We have a habit of making everything into a sports analogy, so I couldn’t resist it when it came time to announce our new hires.
Meet Kyler Redmond. She’s 5-9 and has some post moves. At least she had them.
Twelve games into her basketball career at Frostburg State University, she injured her back and didn’t finish the season. Prior, she started nine games and had been racking up the points and boards, but she didn’t think two surgeries and 18 months of recovery would be around the next bend.
She fought back. She used the experience to focus on what mattered to her. Her family and her career.
The day she walked into my office for an interview was the first day, post-surgery, that she had walked without a cane.
First impressions and hazing
Kyler had all of the tangibles. The highlights were there—writing samples, résumé, references. Got it, got it, got it. The intangibles, though, were what stuck with me. Her values and her focus.
On the first interview, and the ones after, Kyler talked about her family. She revealed that, during a doctorate level research project she helped with, she uncovered some skeletons in her family’s closet that she wasn’t prepared for. The project centered around her family’s resilience in the face of disparity and their journey to achieve the American Dream. She used the story to explain how she faces adversity and takes on challenges—with tenacity. I told her she’d need that tenacity if she was going to help a bunch of strategy and IT consultants communicate effectively.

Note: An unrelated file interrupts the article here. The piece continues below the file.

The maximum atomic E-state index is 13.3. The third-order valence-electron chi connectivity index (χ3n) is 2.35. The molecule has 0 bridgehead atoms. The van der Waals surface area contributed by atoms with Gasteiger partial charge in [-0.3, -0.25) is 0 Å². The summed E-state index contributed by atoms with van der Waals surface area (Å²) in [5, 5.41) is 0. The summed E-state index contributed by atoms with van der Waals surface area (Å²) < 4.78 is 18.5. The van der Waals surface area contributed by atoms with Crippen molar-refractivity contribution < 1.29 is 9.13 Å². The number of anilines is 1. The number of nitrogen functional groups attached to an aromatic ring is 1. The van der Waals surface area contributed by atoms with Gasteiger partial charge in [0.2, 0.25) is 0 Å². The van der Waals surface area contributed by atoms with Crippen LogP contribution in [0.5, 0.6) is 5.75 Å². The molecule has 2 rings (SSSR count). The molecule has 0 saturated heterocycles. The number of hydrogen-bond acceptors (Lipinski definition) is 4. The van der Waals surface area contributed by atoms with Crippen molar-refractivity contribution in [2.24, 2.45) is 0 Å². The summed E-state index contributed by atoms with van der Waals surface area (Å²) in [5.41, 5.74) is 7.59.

Well, she’s still here. In two months as marketing coordinator, Kyler launched a storytelling campaign that is drawing the best out of people. The game plan is simple: we have smart people who have great stories to share that can help organizations meet their mission. Her job is to tutor us. A team comprised of executives, managers, cyber gurus, application developers and technology consultants are now doing two-a-days just to keep up with her. Not without some hazing, though.
She’s the youngest person in the firm. In fact, she’s younger than our firm—by a month. Our CEO Marshall Micheals was first to point that out on Facebook. Missteps like cooking Pop Tarts in the kitchen have left her vulnerable to our unoriginal millennial jibes.
She’s relentless, though. Her passion for helping others makes her the perfect addition to the team, and I urge you to welcome her.
Better yet, check out the stories she’s helping us tell.